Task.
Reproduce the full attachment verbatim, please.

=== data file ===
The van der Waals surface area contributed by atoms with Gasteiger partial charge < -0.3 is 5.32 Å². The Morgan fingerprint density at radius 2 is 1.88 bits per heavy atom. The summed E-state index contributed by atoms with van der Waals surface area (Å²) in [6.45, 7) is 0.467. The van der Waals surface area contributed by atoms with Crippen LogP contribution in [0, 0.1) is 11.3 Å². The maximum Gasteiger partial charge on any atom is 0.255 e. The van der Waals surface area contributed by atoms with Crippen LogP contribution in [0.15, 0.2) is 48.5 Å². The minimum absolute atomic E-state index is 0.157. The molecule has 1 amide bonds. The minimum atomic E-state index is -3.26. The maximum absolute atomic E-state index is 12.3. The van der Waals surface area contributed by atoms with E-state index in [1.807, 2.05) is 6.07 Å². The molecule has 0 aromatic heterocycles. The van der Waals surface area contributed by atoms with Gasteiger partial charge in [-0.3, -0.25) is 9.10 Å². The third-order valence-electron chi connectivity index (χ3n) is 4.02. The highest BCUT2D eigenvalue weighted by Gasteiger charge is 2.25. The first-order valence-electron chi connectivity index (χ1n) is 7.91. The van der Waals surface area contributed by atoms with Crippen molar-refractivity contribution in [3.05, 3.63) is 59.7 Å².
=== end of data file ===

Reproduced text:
The van der Waals surface area contributed by atoms with Gasteiger partial charge < -0.3 is 5.32 Å². The Morgan fingerprint density at radius 2 is 1.88 bits per heavy atom. The summed E-state index contributed by atoms with van der Waals surface area (Å²) in [6.45, 7) is 0.467. The van der Waals surface area contributed by atoms with Crippen LogP contribution in [0, 0.1) is 11.3 Å². The maximum Gasteiger partial charge on any atom is 0.255 e. The van der Waals surface area contributed by atoms with Crippen LogP contribution in [0.15, 0.2) is 48.5 Å². The minimum absolute atomic E-state index is 0.157. The molecule has 1 amide bonds. The minimum atomic E-state index is -3.26. The maximum absolute atomic E-state index is 12.3. The van der Waals surface area contributed by atoms with E-state index in [1.807, 2.05) is 6.07 Å². The molecule has 0 aromatic heterocycles. The van der Waals surface area contributed by atoms with Gasteiger partial charge in [-0.3, -0.25) is 9.10 Å². The third-order valence-electron chi connectivity index (χ3n) is 4.02. The highest BCUT2D eigenvalue weighted by Gasteiger charge is 2.25. The first-order valence-electron chi connectivity index (χ1n) is 7.91. The van der Waals surface area contributed by atoms with Crippen molar-refractivity contribution in [3.05, 3.63) is 59.7 Å².